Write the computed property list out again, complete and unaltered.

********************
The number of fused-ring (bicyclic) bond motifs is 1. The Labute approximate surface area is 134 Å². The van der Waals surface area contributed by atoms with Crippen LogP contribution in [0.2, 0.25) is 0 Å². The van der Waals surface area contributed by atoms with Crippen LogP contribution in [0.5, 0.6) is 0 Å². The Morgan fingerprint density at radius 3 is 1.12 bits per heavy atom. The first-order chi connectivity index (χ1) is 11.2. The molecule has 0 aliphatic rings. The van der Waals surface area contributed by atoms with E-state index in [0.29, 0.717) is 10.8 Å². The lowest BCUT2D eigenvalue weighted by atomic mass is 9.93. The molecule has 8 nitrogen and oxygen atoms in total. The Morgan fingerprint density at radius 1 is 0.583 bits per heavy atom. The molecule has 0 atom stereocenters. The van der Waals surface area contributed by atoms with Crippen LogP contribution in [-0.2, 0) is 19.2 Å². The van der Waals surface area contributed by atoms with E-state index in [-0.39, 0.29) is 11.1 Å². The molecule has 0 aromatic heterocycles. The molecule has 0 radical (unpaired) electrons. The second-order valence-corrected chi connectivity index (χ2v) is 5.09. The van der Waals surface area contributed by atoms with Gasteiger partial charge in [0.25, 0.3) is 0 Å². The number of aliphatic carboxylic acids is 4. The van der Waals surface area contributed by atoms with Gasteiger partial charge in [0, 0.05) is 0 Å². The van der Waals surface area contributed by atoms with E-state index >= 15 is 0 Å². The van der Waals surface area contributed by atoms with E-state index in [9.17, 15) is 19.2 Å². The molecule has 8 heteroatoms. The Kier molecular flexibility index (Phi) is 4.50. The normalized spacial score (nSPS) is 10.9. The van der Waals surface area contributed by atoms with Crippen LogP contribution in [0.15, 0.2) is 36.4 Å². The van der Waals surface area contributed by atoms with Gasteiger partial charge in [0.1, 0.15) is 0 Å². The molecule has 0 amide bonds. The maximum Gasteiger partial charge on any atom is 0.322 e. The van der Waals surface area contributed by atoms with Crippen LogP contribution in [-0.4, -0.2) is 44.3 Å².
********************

The number of fused-ring (bicyclic) bond motifs is 1. The Labute approximate surface area is 134 Å². The van der Waals surface area contributed by atoms with Crippen LogP contribution in [0.2, 0.25) is 0 Å². The van der Waals surface area contributed by atoms with Crippen LogP contribution in [0.5, 0.6) is 0 Å². The Morgan fingerprint density at radius 3 is 1.12 bits per heavy atom. The first-order chi connectivity index (χ1) is 11.2. The molecule has 0 aliphatic rings. The van der Waals surface area contributed by atoms with E-state index in [0.29, 0.717) is 10.8 Å². The lowest BCUT2D eigenvalue weighted by atomic mass is 9.93. The molecule has 8 nitrogen and oxygen atoms in total. The Morgan fingerprint density at radius 1 is 0.583 bits per heavy atom. The molecule has 0 atom stereocenters. The van der Waals surface area contributed by atoms with Crippen LogP contribution in [-0.2, 0) is 19.2 Å². The van der Waals surface area contributed by atoms with E-state index in [-0.39, 0.29) is 11.1 Å². The molecule has 0 aromatic heterocycles. The molecule has 0 radical (unpaired) electrons. The second-order valence-corrected chi connectivity index (χ2v) is 5.09. The van der Waals surface area contributed by atoms with Gasteiger partial charge in [0.25, 0.3) is 0 Å². The number of aliphatic carboxylic acids is 4. The van der Waals surface area contributed by atoms with Gasteiger partial charge in [0, 0.05) is 0 Å². The van der Waals surface area contributed by atoms with E-state index >= 15 is 0 Å². The van der Waals surface area contributed by atoms with E-state index in [9.17, 15) is 19.2 Å². The molecule has 8 heteroatoms. The Kier molecular flexibility index (Phi) is 4.50. The normalized spacial score (nSPS) is 10.9. The van der Waals surface area contributed by atoms with Crippen LogP contribution in [0.15, 0.2) is 36.4 Å². The van der Waals surface area contributed by atoms with Gasteiger partial charge in [0.1, 0.15) is 0 Å². The molecule has 0 amide bonds. The maximum Gasteiger partial charge on any atom is 0.322 e. The van der Waals surface area contributed by atoms with Crippen LogP contribution in [-0.4, -0.2) is 44.3 Å².